How the cloud creates a better supply chain

A supply chain is a well-oiled machine: When it’s working well, many different parts have to come together to ensure sustainability and success. For instance, one of the most important aspects of running a supply chain operation is maintaining a high level of agility – and, in effect, visibility – throughout the entire organization. With key insights from across the enterprise and synchronized customer and operational data across the board, companies can more easily and quickly respond to changes in today’s ever-evolving global supply chain.

The tools helping these companies maintain high agility in their operations are becoming more streamlined. Many enterprises are now turning to cloud-based software applications to help them decrease response times, lower IT spend and implement innovation more quickly.

How is the cloud being used to improve the supply chain and related functionalities (like agility, visibility and data synchronization, among others) across entire organizations? Let’s take a look:

Efficiency creates visibility

Cloud-based supply chain management tools offer operations directors real-time insights. According to Supply & Demand Chain Executive contributor Anthony Clervi, the cloud provides quite a few benefits for supply chain organizations. One of those advantages is enhanced efficiency, which translates to agility in the supply chain. In short, cloud-based tools help create internal efficiencies, which means that organizations can innovate more quickly without the need to hire more employees.

Inbound Logistics contributor Suzanne Heyn noted that cloud-based tools and collaborative systems allow all parties to input information into the database. This information is then available in real time, so change orders, shipment notices and invoices can be exchanged and taken care of in record time.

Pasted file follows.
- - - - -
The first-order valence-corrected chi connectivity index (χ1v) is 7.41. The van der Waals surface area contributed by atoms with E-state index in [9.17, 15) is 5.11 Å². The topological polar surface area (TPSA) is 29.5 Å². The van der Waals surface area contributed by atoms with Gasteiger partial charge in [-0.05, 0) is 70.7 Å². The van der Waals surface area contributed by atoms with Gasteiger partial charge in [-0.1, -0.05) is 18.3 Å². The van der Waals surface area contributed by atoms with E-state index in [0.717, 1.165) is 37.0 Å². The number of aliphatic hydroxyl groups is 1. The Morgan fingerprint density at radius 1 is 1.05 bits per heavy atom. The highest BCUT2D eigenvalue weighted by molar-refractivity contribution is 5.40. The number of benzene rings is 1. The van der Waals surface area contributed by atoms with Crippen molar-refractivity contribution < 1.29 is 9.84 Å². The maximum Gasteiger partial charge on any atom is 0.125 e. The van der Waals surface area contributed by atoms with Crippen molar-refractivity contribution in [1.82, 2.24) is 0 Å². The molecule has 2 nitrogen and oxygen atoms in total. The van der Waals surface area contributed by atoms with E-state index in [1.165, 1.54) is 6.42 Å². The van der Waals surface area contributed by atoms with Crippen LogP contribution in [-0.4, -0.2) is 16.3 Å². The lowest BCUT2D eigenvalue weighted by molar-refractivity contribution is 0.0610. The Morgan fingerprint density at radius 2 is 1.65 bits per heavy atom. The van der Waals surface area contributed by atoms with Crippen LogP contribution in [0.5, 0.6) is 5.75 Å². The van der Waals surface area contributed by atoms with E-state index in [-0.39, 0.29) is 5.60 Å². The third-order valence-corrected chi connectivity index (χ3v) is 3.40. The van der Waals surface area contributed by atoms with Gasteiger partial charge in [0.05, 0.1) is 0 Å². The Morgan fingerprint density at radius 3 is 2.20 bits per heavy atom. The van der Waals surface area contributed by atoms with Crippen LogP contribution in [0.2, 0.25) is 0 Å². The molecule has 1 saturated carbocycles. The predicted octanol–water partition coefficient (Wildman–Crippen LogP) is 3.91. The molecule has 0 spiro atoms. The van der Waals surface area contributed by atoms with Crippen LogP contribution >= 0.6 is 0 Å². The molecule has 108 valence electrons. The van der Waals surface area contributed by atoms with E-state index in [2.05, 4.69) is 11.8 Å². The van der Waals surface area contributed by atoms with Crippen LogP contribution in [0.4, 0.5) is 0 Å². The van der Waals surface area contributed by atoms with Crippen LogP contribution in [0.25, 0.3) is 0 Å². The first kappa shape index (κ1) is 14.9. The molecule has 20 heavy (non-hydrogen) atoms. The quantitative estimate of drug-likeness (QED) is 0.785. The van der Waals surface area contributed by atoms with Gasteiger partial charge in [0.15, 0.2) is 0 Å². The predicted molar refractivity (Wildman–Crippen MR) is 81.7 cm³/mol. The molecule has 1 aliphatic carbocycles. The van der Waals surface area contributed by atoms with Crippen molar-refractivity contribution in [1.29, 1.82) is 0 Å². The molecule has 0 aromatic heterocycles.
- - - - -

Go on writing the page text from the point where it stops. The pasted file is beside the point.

The cloud rises to the challenge of data sharing for global supply chains.The cloud rises to the challenge of data sharing for global supply chains.

 

Example: Shipping companies

The port agents of large shipping companies have recently gotten a boost from the cloud. According to Maritime Executive contributor Lars Fischer, these shipping firms used to invest heavily in on-premises systems that were cumbersome, expensive and difficult to maintain. Data was stored and retrieved locally, presenting a challenge to organizations that needed to access information from across the globe. However, now that these companies are moving to a cloud-based model, they’re finding that they have more control over their data.

“Today’s technology means that a solution developed specifically for port agents can take a leap away from the cumbersome heavy-weight systems of yesteryear in favor of an alternative marrying packaged software with cloud-based, platform-independent technology,” Fischer wrote.

In other words, these maritime port agents are able to use the cloud to manage the near-overwhelming amount of information they have to be responsible for on a day-to-day basis. This allows them to utilize one solution to make sure their operations are functioning properly – increasing response times, reducing IT spend and creating all-around agility within their organizations.

It is because of this focus on decreasing operational investments and augmenting the level of agility within the supply chain that organizations turn to the cloud.

For more information about how cloud-based tools can improve your supply chain, contact the Oracle and cloud experts at Inspirage today.

Andrew Bargeron

Andrew Bargeron | Key Contributor

Andrew Bargeron has over 17 years of experience as a Supply Chain practitioner in various, progressively responsible positions including procurement, finite scheduling, inventory management, sales and operations planning, and global demand planning. He has many successful EBS and VCP implementations in several industries, including distribution, consumer foodstuffs, metals fabrication, and OEM and a deep knowledge of Oracle Process Manufacturing (OPM) coupled with several VCP implementations for process industries, including metals, consumer products, and pharmaceuticals.